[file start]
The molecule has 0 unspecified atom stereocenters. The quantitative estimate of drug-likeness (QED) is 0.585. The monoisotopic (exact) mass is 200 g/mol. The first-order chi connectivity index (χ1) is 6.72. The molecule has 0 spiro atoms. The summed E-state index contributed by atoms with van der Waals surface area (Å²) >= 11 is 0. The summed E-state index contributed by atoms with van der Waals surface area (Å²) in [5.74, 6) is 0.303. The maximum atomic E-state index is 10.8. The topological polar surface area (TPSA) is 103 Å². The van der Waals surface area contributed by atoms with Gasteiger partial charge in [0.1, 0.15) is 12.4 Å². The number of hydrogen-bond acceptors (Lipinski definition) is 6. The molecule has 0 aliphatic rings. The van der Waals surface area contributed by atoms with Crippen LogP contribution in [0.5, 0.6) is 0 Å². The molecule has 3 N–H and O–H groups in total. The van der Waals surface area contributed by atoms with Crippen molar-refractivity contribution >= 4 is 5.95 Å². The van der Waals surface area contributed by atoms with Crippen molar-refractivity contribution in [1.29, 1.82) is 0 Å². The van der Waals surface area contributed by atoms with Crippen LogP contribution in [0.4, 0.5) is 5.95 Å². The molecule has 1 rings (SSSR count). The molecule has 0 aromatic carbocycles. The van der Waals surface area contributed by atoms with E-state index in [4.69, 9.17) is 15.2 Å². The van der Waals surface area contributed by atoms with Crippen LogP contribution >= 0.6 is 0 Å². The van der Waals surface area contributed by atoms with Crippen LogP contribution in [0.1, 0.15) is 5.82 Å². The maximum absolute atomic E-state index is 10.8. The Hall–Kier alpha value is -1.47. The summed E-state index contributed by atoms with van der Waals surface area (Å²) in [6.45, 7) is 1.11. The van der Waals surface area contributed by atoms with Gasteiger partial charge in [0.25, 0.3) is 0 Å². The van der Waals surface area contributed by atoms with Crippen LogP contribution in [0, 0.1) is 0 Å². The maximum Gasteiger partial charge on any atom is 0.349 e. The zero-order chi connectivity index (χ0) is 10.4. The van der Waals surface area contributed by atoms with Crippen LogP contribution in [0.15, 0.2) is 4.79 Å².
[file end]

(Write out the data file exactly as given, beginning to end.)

The molecule has 0 unspecified atom stereocenters. The quantitative estimate of drug-likeness (QED) is 0.585. The monoisotopic (exact) mass is 200 g/mol. The first-order chi connectivity index (χ1) is 6.72. The molecule has 0 spiro atoms. The summed E-state index contributed by atoms with van der Waals surface area (Å²) >= 11 is 0. The summed E-state index contributed by atoms with van der Waals surface area (Å²) in [5.74, 6) is 0.303. The maximum atomic E-state index is 10.8. The topological polar surface area (TPSA) is 103 Å². The van der Waals surface area contributed by atoms with Gasteiger partial charge in [0.1, 0.15) is 12.4 Å². The number of hydrogen-bond acceptors (Lipinski definition) is 6. The molecule has 0 aliphatic rings. The van der Waals surface area contributed by atoms with Crippen LogP contribution in [0.5, 0.6) is 0 Å². The molecule has 3 N–H and O–H groups in total. The van der Waals surface area contributed by atoms with Crippen molar-refractivity contribution >= 4 is 5.95 Å². The van der Waals surface area contributed by atoms with Crippen molar-refractivity contribution in [1.29, 1.82) is 0 Å². The van der Waals surface area contributed by atoms with Crippen LogP contribution in [0.4, 0.5) is 5.95 Å². The molecule has 1 rings (SSSR count). The molecule has 0 aromatic carbocycles. The van der Waals surface area contributed by atoms with E-state index in [4.69, 9.17) is 15.2 Å². The van der Waals surface area contributed by atoms with Crippen LogP contribution >= 0.6 is 0 Å². The van der Waals surface area contributed by atoms with Crippen LogP contribution in [0.1, 0.15) is 5.82 Å². The maximum absolute atomic E-state index is 10.8. The Hall–Kier alpha value is -1.47. The summed E-state index contributed by atoms with van der Waals surface area (Å²) in [6.45, 7) is 1.11. The van der Waals surface area contributed by atoms with Gasteiger partial charge in [0.25, 0.3) is 0 Å². The van der Waals surface area contributed by atoms with Crippen LogP contribution in [0, 0.1) is 0 Å². The maximum Gasteiger partial charge on any atom is 0.349 e. The zero-order chi connectivity index (χ0) is 10.4. The van der Waals surface area contributed by atoms with Crippen LogP contribution in [0.15, 0.2) is 4.79 Å².